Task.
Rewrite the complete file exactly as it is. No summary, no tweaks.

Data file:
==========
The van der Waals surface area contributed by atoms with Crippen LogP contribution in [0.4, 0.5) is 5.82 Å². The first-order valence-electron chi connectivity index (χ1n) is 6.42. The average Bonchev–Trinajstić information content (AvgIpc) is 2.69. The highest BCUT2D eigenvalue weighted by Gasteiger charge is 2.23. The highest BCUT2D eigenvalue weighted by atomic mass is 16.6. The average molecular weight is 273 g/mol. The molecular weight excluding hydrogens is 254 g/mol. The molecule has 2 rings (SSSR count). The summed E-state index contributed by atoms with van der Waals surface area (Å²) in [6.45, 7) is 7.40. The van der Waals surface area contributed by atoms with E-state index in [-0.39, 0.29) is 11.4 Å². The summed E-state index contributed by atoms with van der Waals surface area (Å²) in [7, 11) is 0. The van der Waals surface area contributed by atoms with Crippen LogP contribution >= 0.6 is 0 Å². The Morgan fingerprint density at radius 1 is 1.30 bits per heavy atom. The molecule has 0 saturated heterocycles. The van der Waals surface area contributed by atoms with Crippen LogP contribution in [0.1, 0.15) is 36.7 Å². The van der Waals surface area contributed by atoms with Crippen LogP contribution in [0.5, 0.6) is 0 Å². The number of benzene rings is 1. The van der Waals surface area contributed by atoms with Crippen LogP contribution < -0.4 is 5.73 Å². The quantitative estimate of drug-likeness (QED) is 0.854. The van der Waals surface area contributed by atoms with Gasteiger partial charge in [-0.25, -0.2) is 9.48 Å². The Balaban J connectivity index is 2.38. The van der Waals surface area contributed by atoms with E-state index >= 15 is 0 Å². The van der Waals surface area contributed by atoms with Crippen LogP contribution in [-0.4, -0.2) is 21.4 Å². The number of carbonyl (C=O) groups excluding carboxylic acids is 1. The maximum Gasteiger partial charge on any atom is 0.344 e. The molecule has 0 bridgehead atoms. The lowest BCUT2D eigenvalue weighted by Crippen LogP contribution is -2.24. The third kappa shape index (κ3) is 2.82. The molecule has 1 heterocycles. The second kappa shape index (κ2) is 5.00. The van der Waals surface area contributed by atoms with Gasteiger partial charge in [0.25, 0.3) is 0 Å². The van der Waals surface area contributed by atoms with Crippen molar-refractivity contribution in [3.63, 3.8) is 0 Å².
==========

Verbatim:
The van der Waals surface area contributed by atoms with Crippen LogP contribution in [0.4, 0.5) is 5.82 Å². The first-order valence-electron chi connectivity index (χ1n) is 6.42. The average Bonchev–Trinajstić information content (AvgIpc) is 2.69. The highest BCUT2D eigenvalue weighted by Gasteiger charge is 2.23. The highest BCUT2D eigenvalue weighted by atomic mass is 16.6. The average molecular weight is 273 g/mol. The molecular weight excluding hydrogens is 254 g/mol. The molecule has 2 rings (SSSR count). The summed E-state index contributed by atoms with van der Waals surface area (Å²) in [6.45, 7) is 7.40. The van der Waals surface area contributed by atoms with E-state index in [-0.39, 0.29) is 11.4 Å². The summed E-state index contributed by atoms with van der Waals surface area (Å²) in [7, 11) is 0. The van der Waals surface area contributed by atoms with Crippen LogP contribution >= 0.6 is 0 Å². The Morgan fingerprint density at radius 1 is 1.30 bits per heavy atom. The molecule has 0 saturated heterocycles. The van der Waals surface area contributed by atoms with Crippen LogP contribution in [0.1, 0.15) is 36.7 Å². The van der Waals surface area contributed by atoms with Crippen LogP contribution in [0.5, 0.6) is 0 Å². The number of benzene rings is 1. The van der Waals surface area contributed by atoms with Crippen LogP contribution < -0.4 is 5.73 Å². The quantitative estimate of drug-likeness (QED) is 0.854. The van der Waals surface area contributed by atoms with Gasteiger partial charge in [-0.25, -0.2) is 9.48 Å². The Balaban J connectivity index is 2.38. The van der Waals surface area contributed by atoms with E-state index >= 15 is 0 Å². The van der Waals surface area contributed by atoms with Crippen LogP contribution in [-0.4, -0.2) is 21.4 Å². The number of carbonyl (C=O) groups excluding carboxylic acids is 1. The maximum Gasteiger partial charge on any atom is 0.344 e. The molecule has 0 bridgehead atoms. The lowest BCUT2D eigenvalue weighted by Crippen LogP contribution is -2.24. The third kappa shape index (κ3) is 2.82. The molecule has 1 heterocycles. The second kappa shape index (κ2) is 5.00. The van der Waals surface area contributed by atoms with Gasteiger partial charge in [0.25, 0.3) is 0 Å². The van der Waals surface area contributed by atoms with Crippen molar-refractivity contribution in [3.63, 3.8) is 0 Å².